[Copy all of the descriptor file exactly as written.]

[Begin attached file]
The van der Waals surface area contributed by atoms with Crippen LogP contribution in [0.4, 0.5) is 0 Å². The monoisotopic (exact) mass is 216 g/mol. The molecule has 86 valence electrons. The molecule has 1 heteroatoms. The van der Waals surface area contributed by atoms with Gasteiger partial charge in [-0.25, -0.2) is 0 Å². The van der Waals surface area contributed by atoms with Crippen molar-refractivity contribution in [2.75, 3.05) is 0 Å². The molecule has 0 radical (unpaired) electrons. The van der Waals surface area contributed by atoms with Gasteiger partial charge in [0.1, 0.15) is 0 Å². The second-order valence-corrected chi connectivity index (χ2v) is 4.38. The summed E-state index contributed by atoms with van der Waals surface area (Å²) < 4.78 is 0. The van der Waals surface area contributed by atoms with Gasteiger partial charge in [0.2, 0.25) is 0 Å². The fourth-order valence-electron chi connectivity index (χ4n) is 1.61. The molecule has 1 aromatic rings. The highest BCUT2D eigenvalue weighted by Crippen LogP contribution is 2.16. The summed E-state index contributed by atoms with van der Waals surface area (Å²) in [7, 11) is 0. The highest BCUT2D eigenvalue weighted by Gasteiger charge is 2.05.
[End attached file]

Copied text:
The van der Waals surface area contributed by atoms with Crippen LogP contribution in [0.4, 0.5) is 0 Å². The monoisotopic (exact) mass is 216 g/mol. The molecule has 86 valence electrons. The molecule has 1 heteroatoms. The van der Waals surface area contributed by atoms with Gasteiger partial charge in [-0.25, -0.2) is 0 Å². The van der Waals surface area contributed by atoms with Crippen molar-refractivity contribution in [2.75, 3.05) is 0 Å². The molecule has 0 radical (unpaired) electrons. The van der Waals surface area contributed by atoms with Gasteiger partial charge in [0.1, 0.15) is 0 Å². The second-order valence-corrected chi connectivity index (χ2v) is 4.38. The summed E-state index contributed by atoms with van der Waals surface area (Å²) < 4.78 is 0. The van der Waals surface area contributed by atoms with Gasteiger partial charge in [0.2, 0.25) is 0 Å². The fourth-order valence-electron chi connectivity index (χ4n) is 1.61. The molecule has 1 aromatic rings. The highest BCUT2D eigenvalue weighted by Crippen LogP contribution is 2.16. The summed E-state index contributed by atoms with van der Waals surface area (Å²) in [7, 11) is 0. The highest BCUT2D eigenvalue weighted by Gasteiger charge is 2.05.